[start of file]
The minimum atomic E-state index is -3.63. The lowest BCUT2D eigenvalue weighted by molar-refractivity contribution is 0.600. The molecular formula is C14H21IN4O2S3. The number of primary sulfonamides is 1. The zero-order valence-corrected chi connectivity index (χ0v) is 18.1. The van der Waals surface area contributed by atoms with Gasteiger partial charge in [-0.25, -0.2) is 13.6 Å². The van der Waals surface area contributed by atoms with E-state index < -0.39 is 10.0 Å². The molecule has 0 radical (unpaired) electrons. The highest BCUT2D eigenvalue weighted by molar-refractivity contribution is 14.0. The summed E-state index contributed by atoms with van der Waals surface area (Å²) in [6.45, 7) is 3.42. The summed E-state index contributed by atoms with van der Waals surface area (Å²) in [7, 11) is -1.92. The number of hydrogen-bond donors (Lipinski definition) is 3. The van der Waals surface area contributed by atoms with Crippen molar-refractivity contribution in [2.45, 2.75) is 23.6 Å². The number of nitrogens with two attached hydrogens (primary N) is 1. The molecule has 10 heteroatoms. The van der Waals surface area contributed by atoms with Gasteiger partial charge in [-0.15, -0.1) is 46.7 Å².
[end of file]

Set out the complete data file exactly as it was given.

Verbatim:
The minimum atomic E-state index is -3.63. The lowest BCUT2D eigenvalue weighted by molar-refractivity contribution is 0.600. The molecular formula is C14H21IN4O2S3. The number of primary sulfonamides is 1. The zero-order valence-corrected chi connectivity index (χ0v) is 18.1. The van der Waals surface area contributed by atoms with Gasteiger partial charge in [-0.25, -0.2) is 13.6 Å². The van der Waals surface area contributed by atoms with E-state index < -0.39 is 10.0 Å². The molecule has 0 radical (unpaired) electrons. The highest BCUT2D eigenvalue weighted by molar-refractivity contribution is 14.0. The summed E-state index contributed by atoms with van der Waals surface area (Å²) in [6.45, 7) is 3.42. The summed E-state index contributed by atoms with van der Waals surface area (Å²) in [7, 11) is -1.92. The number of hydrogen-bond donors (Lipinski definition) is 3. The van der Waals surface area contributed by atoms with Crippen molar-refractivity contribution in [2.45, 2.75) is 23.6 Å². The number of nitrogens with two attached hydrogens (primary N) is 1. The molecule has 10 heteroatoms. The van der Waals surface area contributed by atoms with Gasteiger partial charge in [-0.15, -0.1) is 46.7 Å².